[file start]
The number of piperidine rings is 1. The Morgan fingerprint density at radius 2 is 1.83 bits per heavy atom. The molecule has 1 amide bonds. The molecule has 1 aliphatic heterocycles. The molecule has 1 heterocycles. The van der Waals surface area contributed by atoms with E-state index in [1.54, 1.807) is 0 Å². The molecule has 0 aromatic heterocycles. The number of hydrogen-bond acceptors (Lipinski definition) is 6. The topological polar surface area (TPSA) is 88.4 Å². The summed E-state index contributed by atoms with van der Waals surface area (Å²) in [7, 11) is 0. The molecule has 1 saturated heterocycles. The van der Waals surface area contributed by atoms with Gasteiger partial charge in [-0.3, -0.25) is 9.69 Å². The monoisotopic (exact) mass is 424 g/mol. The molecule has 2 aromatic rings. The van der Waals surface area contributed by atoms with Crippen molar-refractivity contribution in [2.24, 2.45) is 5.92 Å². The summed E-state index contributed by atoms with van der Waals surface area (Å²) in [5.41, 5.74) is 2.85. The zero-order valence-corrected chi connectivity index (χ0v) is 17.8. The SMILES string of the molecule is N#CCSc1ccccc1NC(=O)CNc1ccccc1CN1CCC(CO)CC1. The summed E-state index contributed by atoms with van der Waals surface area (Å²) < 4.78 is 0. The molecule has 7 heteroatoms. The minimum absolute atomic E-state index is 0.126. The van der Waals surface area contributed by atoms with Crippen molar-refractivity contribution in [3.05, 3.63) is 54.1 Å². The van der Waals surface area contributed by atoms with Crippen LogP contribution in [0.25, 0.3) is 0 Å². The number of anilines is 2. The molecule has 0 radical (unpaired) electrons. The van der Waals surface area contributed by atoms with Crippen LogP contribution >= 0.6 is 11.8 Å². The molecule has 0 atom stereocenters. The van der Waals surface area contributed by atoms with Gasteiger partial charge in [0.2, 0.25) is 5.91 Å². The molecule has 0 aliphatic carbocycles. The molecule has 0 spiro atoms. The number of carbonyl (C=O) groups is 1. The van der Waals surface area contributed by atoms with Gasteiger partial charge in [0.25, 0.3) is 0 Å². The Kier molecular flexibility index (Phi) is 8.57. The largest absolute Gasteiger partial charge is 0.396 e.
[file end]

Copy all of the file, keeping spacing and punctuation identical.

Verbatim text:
The number of piperidine rings is 1. The Morgan fingerprint density at radius 2 is 1.83 bits per heavy atom. The molecule has 1 amide bonds. The molecule has 1 aliphatic heterocycles. The molecule has 1 heterocycles. The van der Waals surface area contributed by atoms with E-state index in [1.54, 1.807) is 0 Å². The molecule has 0 aromatic heterocycles. The number of hydrogen-bond acceptors (Lipinski definition) is 6. The topological polar surface area (TPSA) is 88.4 Å². The summed E-state index contributed by atoms with van der Waals surface area (Å²) in [7, 11) is 0. The molecule has 1 saturated heterocycles. The van der Waals surface area contributed by atoms with Gasteiger partial charge in [-0.3, -0.25) is 9.69 Å². The monoisotopic (exact) mass is 424 g/mol. The molecule has 2 aromatic rings. The van der Waals surface area contributed by atoms with Crippen molar-refractivity contribution in [2.24, 2.45) is 5.92 Å². The summed E-state index contributed by atoms with van der Waals surface area (Å²) in [5.41, 5.74) is 2.85. The zero-order valence-corrected chi connectivity index (χ0v) is 17.8. The SMILES string of the molecule is N#CCSc1ccccc1NC(=O)CNc1ccccc1CN1CCC(CO)CC1. The summed E-state index contributed by atoms with van der Waals surface area (Å²) < 4.78 is 0. The molecule has 7 heteroatoms. The minimum absolute atomic E-state index is 0.126. The van der Waals surface area contributed by atoms with Crippen molar-refractivity contribution in [3.05, 3.63) is 54.1 Å². The van der Waals surface area contributed by atoms with Crippen LogP contribution in [0.25, 0.3) is 0 Å². The number of anilines is 2. The molecule has 0 radical (unpaired) electrons. The van der Waals surface area contributed by atoms with Crippen LogP contribution >= 0.6 is 11.8 Å². The molecule has 0 atom stereocenters. The van der Waals surface area contributed by atoms with Gasteiger partial charge in [0.2, 0.25) is 5.91 Å². The molecule has 0 aliphatic carbocycles. The molecule has 0 spiro atoms. The number of carbonyl (C=O) groups is 1. The van der Waals surface area contributed by atoms with Gasteiger partial charge in [0.25, 0.3) is 0 Å². The Kier molecular flexibility index (Phi) is 8.57. The largest absolute Gasteiger partial charge is 0.396 e.